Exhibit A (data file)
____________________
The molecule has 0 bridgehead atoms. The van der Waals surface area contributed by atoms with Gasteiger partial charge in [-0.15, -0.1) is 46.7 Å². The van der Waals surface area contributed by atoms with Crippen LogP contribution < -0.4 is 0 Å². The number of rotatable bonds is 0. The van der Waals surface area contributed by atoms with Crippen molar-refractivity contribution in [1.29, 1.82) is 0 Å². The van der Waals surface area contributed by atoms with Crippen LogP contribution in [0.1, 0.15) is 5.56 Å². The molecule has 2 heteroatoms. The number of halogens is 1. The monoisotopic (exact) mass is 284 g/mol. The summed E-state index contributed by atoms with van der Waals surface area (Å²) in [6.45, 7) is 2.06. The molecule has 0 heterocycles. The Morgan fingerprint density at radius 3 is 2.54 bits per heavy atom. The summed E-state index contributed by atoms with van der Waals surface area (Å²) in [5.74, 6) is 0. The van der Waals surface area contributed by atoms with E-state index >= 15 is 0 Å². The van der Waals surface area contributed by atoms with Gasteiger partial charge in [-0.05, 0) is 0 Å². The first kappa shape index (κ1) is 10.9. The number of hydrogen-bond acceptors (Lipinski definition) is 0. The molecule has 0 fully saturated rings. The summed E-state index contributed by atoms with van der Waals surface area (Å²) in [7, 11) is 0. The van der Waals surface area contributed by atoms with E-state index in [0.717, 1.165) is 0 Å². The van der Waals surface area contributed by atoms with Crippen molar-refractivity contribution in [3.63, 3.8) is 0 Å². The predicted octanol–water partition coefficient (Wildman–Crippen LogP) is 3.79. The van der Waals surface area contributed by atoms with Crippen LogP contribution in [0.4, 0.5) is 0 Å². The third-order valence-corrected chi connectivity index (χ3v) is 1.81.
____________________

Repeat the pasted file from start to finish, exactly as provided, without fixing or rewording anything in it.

The molecule has 0 bridgehead atoms. The van der Waals surface area contributed by atoms with Gasteiger partial charge in [-0.15, -0.1) is 46.7 Å². The van der Waals surface area contributed by atoms with Crippen LogP contribution < -0.4 is 0 Å². The number of rotatable bonds is 0. The van der Waals surface area contributed by atoms with Crippen molar-refractivity contribution in [1.29, 1.82) is 0 Å². The van der Waals surface area contributed by atoms with Crippen LogP contribution in [0.1, 0.15) is 5.56 Å². The molecule has 2 heteroatoms. The number of halogens is 1. The monoisotopic (exact) mass is 284 g/mol. The summed E-state index contributed by atoms with van der Waals surface area (Å²) in [6.45, 7) is 2.06. The molecule has 0 heterocycles. The Morgan fingerprint density at radius 3 is 2.54 bits per heavy atom. The summed E-state index contributed by atoms with van der Waals surface area (Å²) in [5.74, 6) is 0. The van der Waals surface area contributed by atoms with E-state index >= 15 is 0 Å². The van der Waals surface area contributed by atoms with Gasteiger partial charge in [-0.05, 0) is 0 Å². The first kappa shape index (κ1) is 10.9. The number of hydrogen-bond acceptors (Lipinski definition) is 0. The molecule has 0 fully saturated rings. The summed E-state index contributed by atoms with van der Waals surface area (Å²) in [7, 11) is 0. The van der Waals surface area contributed by atoms with E-state index in [0.717, 1.165) is 0 Å². The van der Waals surface area contributed by atoms with Crippen molar-refractivity contribution in [3.63, 3.8) is 0 Å². The predicted octanol–water partition coefficient (Wildman–Crippen LogP) is 3.79. The van der Waals surface area contributed by atoms with Crippen LogP contribution in [0.4, 0.5) is 0 Å². The third-order valence-corrected chi connectivity index (χ3v) is 1.81.